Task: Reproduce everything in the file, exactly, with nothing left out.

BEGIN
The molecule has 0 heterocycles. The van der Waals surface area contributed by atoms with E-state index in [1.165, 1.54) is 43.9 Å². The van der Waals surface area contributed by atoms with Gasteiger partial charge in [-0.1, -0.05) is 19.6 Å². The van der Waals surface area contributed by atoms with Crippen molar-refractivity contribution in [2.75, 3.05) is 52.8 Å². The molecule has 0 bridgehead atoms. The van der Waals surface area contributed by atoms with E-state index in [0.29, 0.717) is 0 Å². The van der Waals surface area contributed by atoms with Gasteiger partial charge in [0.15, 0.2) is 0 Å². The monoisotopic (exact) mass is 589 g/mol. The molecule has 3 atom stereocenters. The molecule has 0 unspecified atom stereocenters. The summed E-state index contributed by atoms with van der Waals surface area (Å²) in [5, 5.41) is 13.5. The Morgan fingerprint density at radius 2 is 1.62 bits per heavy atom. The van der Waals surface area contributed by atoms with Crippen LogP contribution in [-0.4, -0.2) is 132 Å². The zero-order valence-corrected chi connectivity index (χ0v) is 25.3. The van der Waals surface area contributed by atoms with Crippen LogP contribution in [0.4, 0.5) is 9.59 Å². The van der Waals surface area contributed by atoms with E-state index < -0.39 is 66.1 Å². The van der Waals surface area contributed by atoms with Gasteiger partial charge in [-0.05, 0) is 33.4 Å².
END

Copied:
The molecule has 0 heterocycles. The van der Waals surface area contributed by atoms with E-state index in [1.165, 1.54) is 43.9 Å². The van der Waals surface area contributed by atoms with Gasteiger partial charge in [-0.1, -0.05) is 19.6 Å². The van der Waals surface area contributed by atoms with Crippen molar-refractivity contribution in [2.75, 3.05) is 52.8 Å². The molecule has 0 bridgehead atoms. The van der Waals surface area contributed by atoms with E-state index in [0.29, 0.717) is 0 Å². The van der Waals surface area contributed by atoms with Gasteiger partial charge in [0.15, 0.2) is 0 Å². The monoisotopic (exact) mass is 589 g/mol. The molecule has 3 atom stereocenters. The molecule has 0 unspecified atom stereocenters. The summed E-state index contributed by atoms with van der Waals surface area (Å²) in [5, 5.41) is 13.5. The Morgan fingerprint density at radius 2 is 1.62 bits per heavy atom. The van der Waals surface area contributed by atoms with Crippen LogP contribution in [-0.4, -0.2) is 132 Å². The zero-order valence-corrected chi connectivity index (χ0v) is 25.3. The van der Waals surface area contributed by atoms with Crippen LogP contribution in [0.4, 0.5) is 9.59 Å². The van der Waals surface area contributed by atoms with E-state index < -0.39 is 66.1 Å². The van der Waals surface area contributed by atoms with Gasteiger partial charge in [-0.05, 0) is 33.4 Å².